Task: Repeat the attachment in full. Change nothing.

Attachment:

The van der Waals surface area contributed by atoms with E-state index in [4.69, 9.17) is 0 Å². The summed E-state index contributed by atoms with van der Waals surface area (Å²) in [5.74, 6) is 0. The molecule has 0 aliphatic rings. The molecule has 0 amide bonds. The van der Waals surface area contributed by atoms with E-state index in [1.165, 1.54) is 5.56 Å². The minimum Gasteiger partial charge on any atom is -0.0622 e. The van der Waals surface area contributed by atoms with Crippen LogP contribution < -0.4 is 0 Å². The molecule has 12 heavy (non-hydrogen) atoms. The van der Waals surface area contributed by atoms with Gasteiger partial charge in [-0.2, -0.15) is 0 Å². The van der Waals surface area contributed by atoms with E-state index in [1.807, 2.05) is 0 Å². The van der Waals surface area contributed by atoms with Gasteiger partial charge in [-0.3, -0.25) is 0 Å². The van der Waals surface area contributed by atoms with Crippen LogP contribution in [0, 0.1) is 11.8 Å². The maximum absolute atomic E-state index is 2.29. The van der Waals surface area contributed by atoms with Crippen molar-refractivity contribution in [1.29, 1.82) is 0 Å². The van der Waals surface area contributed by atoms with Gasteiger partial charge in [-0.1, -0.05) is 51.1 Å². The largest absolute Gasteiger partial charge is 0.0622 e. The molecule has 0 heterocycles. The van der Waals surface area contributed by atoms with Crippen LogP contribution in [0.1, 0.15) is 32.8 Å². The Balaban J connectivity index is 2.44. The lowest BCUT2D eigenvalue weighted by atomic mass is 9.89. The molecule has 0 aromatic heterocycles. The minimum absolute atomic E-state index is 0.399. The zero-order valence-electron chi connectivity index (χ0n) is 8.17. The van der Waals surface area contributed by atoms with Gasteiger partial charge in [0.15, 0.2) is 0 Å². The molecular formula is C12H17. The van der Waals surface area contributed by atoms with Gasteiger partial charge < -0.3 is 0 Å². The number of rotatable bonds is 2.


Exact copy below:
The van der Waals surface area contributed by atoms with E-state index in [4.69, 9.17) is 0 Å². The summed E-state index contributed by atoms with van der Waals surface area (Å²) in [5.74, 6) is 0. The molecule has 0 aliphatic rings. The molecule has 0 amide bonds. The van der Waals surface area contributed by atoms with E-state index in [1.165, 1.54) is 5.56 Å². The minimum Gasteiger partial charge on any atom is -0.0622 e. The van der Waals surface area contributed by atoms with Crippen LogP contribution < -0.4 is 0 Å². The molecule has 12 heavy (non-hydrogen) atoms. The van der Waals surface area contributed by atoms with Gasteiger partial charge in [-0.2, -0.15) is 0 Å². The van der Waals surface area contributed by atoms with E-state index in [1.807, 2.05) is 0 Å². The van der Waals surface area contributed by atoms with Gasteiger partial charge in [-0.3, -0.25) is 0 Å². The van der Waals surface area contributed by atoms with Crippen LogP contribution in [0, 0.1) is 11.8 Å². The maximum absolute atomic E-state index is 2.29. The van der Waals surface area contributed by atoms with Crippen molar-refractivity contribution in [1.29, 1.82) is 0 Å². The van der Waals surface area contributed by atoms with Gasteiger partial charge in [-0.1, -0.05) is 51.1 Å². The largest absolute Gasteiger partial charge is 0.0622 e. The molecule has 0 heterocycles. The van der Waals surface area contributed by atoms with Crippen LogP contribution in [0.1, 0.15) is 32.8 Å². The Balaban J connectivity index is 2.44. The lowest BCUT2D eigenvalue weighted by atomic mass is 9.89. The molecule has 0 aromatic heterocycles. The minimum absolute atomic E-state index is 0.399. The zero-order valence-electron chi connectivity index (χ0n) is 8.17. The van der Waals surface area contributed by atoms with Gasteiger partial charge in [0.15, 0.2) is 0 Å². The molecular formula is C12H17. The van der Waals surface area contributed by atoms with Gasteiger partial charge < -0.3 is 0 Å². The number of rotatable bonds is 2.